To retrieve all available data from an exception, the function boost::diagnostic_information() can be called in the catch handler of main(). boost::diagnostic_information() calls the member function what() for each exception passed to it and accesses all of the additional data stored inside the exception. boost::diagnostic_information() returns a string of type std::string, which, for example, can be written to standard error.

When compiled with Visual C++ 2013, Example 56.1 will display the following message:

Throw location unknown (consider using BOOST_THROW_EXCEPTION)
Dynamic exception type: struct allocation_failed
std::exception::what: allocation failed
[struct tag_errmsg *] = writing lots of zeros failed

The message contains the type of the exception, the error message retrieved from what(), and the description, including the name of the structure.

boost::diagnostic_information() checks at run time whether or not a given exception is derived from std::exception. what() will only be called if that is the case.

The name of the function that threw the exception of type allocation_failed is unknown.

Boost.Exception provides a macro to throw an exception that contains not only the name of the function, but also additional data such as the file name and the line number.

Example 56.2. More data with BOOST_THROW_EXCEPTION
#include <boost/exception/all.hpp>
#include <exception>
#include <new>
#include <string>
#include <algorithm>
#include <limits>
#include <iostream>

typedef boost::error_info<struct tag_errmsg, std::string> errmsg_info;

struct allocation_failed : public std::exception
{
  const char *what() const noexcept { return "allocation failed"; }
};

char *allocate_memory(std::size_t size)
{
  char *c = new (std::nothrow) char[size];
  if (!c)
    BOOST_THROW_EXCEPTION(allocation_failed{});
  return c;
}

char *write_lots_of_zeros()
{
  try
  {
    char *c = allocate_memory(std::numeric_limits<std::size_t>::max());
    std::fill_n(c, std::numeric_limits<std::size_t>::max(), 0);
    return c;
  }
  catch (boost::exception &e)
  {
    e << errmsg_info{"writing lots of zeros failed"};
    throw;
  }
}

int main()
{
  try
  {
    char *c = write_lots_of_zeros();
    delete[] c;
  }
  catch (boost::exception &e)
  {
    std::cerr << boost::diagnostic_information(e);
  }
}

Using the macro BOOST_THROW_EXCEPTION instead of throw, data such as function name, file name, and line number are automatically added to the exception. But this only works if the compiler supports macros for the additional data. While macros such as __FILE__ and __LINE__ have been standardized since C++98, the macro __func__, which gets the name of the current function, only became standard with C++11. Because many compilers provided such a macro before C++11, BOOST_THROW_EXCEPTION tries to identify the underlying compiler and use the corresponding macro if it exists.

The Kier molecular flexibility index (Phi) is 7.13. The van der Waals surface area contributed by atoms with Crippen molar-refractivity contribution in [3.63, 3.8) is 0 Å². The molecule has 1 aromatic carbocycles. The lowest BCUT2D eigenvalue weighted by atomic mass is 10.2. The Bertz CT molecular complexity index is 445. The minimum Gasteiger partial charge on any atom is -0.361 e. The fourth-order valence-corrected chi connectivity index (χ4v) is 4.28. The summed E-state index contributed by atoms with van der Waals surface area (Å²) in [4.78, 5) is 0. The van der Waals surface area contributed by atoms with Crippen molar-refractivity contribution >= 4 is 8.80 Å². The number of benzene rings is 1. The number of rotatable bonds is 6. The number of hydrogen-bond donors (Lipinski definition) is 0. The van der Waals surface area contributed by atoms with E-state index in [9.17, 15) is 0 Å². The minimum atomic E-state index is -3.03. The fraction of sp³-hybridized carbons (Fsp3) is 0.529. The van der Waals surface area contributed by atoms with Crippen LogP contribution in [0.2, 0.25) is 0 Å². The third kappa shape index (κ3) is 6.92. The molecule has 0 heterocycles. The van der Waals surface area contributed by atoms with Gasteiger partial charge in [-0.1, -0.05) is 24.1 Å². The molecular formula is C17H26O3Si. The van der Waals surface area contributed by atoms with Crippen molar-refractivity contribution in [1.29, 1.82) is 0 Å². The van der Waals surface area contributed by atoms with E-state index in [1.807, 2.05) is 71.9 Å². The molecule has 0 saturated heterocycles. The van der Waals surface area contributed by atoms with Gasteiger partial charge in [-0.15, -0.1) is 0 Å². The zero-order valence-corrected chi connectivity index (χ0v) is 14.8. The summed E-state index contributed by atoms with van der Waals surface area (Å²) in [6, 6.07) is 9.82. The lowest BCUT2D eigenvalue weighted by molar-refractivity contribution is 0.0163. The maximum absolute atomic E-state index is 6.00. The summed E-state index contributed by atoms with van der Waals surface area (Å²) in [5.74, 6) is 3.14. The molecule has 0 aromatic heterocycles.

Compiled with Visual C++ 2013, Example 56.2 displays the following message:

main.cpp(20): Throw in function char *__cdecl allocate_memory(unsigned int)
Dynamic exception type: class boost::exception_detail::clone_impl<struct
  boost::exception_detail::error_info_injector<struct allocation_failed> >
std::exception::what: allocation failed
[struct tag_errmsg *] = writing lots of zeros failed

In Example 56.2, allocation_failed is no longer derived from boost::exception. BOOST_THROW_EXCEPTION accesses the function boost::enable_error_info(), which identifies whether or not an exception is derived from boost::exception. If not, it creates a new exception type derived from the specified type and boost::exception. This is why the message shown above contains a different exception type than allocation_failed.

Example 56.3. Selectively accessing data with boost::get_error_info()
#include <boost/exception/all.hpp>
#include <exception>
#include <new>
#include <string>
#include <algorithm>
#include <limits>
#include <iostream>

typedef boost::error_info<struct tag_errmsg, std::string> errmsg_info;

struct allocation_failed : public std::exception
{
  const char *what() const noexcept { return "allocation failed"; }
};

char *allocate_memory(std::size_t size)
{
  char *c = new (std::nothrow) char[size];
  if (!c)
    BOOST_THROW_EXCEPTION(allocation_failed{});
  return c;
}

char *write_lots_of_zeros()
{
  try
  {
    char *c = allocate_memory(std::numeric_limits<std::size_t>::max());
    std::fill_n(c, std::numeric_limits<std::size_t>::max(), 0);
    return c;
  }
  catch (boost::exception &e)
  {
    e << errmsg_info{"writing lots of zeros failed"};
    throw;
  }
}

int main()
{
  try
  {
    char *c = write_lots_of_zeros();
    delete[] c;
  }
  catch (boost::exception &e)
  {
    std::cerr << *boost::get_error_info<errmsg_info>(e);
  }
}

Example 56.3 does not use boost::diagnostic_information(), it uses boost::get_error_info() to directly access the error message of type errmsg_info. Because boost::get_error_info() returns a smart pointer of type boost::shared_ptr, operator* is used to fetch the error message. If the parameter passed to boost::get_error_info() is not of type boost::exception, a null pointer is returned. If the macro BOOST_THROW_EXCEPTION is always used to throw an exception, the exception will always be derived from boost::exception – there is no need to check the returned smart pointer for null in that case.